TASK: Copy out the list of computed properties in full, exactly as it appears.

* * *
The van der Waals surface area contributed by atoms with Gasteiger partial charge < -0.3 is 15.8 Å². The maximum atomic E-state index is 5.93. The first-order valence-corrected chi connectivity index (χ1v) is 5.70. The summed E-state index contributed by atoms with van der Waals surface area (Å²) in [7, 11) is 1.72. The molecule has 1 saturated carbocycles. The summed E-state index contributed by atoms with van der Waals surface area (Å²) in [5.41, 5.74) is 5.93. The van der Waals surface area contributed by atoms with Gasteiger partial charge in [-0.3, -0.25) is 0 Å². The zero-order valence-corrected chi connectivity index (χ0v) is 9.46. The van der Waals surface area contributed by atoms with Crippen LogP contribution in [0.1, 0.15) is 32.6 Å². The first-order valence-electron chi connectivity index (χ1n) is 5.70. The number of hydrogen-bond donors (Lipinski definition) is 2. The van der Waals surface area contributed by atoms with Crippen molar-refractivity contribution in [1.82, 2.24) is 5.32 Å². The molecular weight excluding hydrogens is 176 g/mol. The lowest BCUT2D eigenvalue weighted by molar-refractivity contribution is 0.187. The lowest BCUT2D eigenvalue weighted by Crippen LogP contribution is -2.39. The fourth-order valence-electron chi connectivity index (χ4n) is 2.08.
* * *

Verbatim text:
The van der Waals surface area contributed by atoms with Gasteiger partial charge < -0.3 is 15.8 Å². The maximum atomic E-state index is 5.93. The first-order valence-corrected chi connectivity index (χ1v) is 5.70. The summed E-state index contributed by atoms with van der Waals surface area (Å²) in [7, 11) is 1.72. The molecule has 1 saturated carbocycles. The summed E-state index contributed by atoms with van der Waals surface area (Å²) in [5.41, 5.74) is 5.93. The van der Waals surface area contributed by atoms with Gasteiger partial charge in [-0.3, -0.25) is 0 Å². The zero-order valence-corrected chi connectivity index (χ0v) is 9.46. The van der Waals surface area contributed by atoms with Crippen LogP contribution in [0.1, 0.15) is 32.6 Å². The first-order valence-electron chi connectivity index (χ1n) is 5.70. The number of hydrogen-bond donors (Lipinski definition) is 2. The van der Waals surface area contributed by atoms with Crippen molar-refractivity contribution in [1.82, 2.24) is 5.32 Å². The molecular weight excluding hydrogens is 176 g/mol. The lowest BCUT2D eigenvalue weighted by molar-refractivity contribution is 0.187. The lowest BCUT2D eigenvalue weighted by Crippen LogP contribution is -2.39. The fourth-order valence-electron chi connectivity index (χ4n) is 2.08.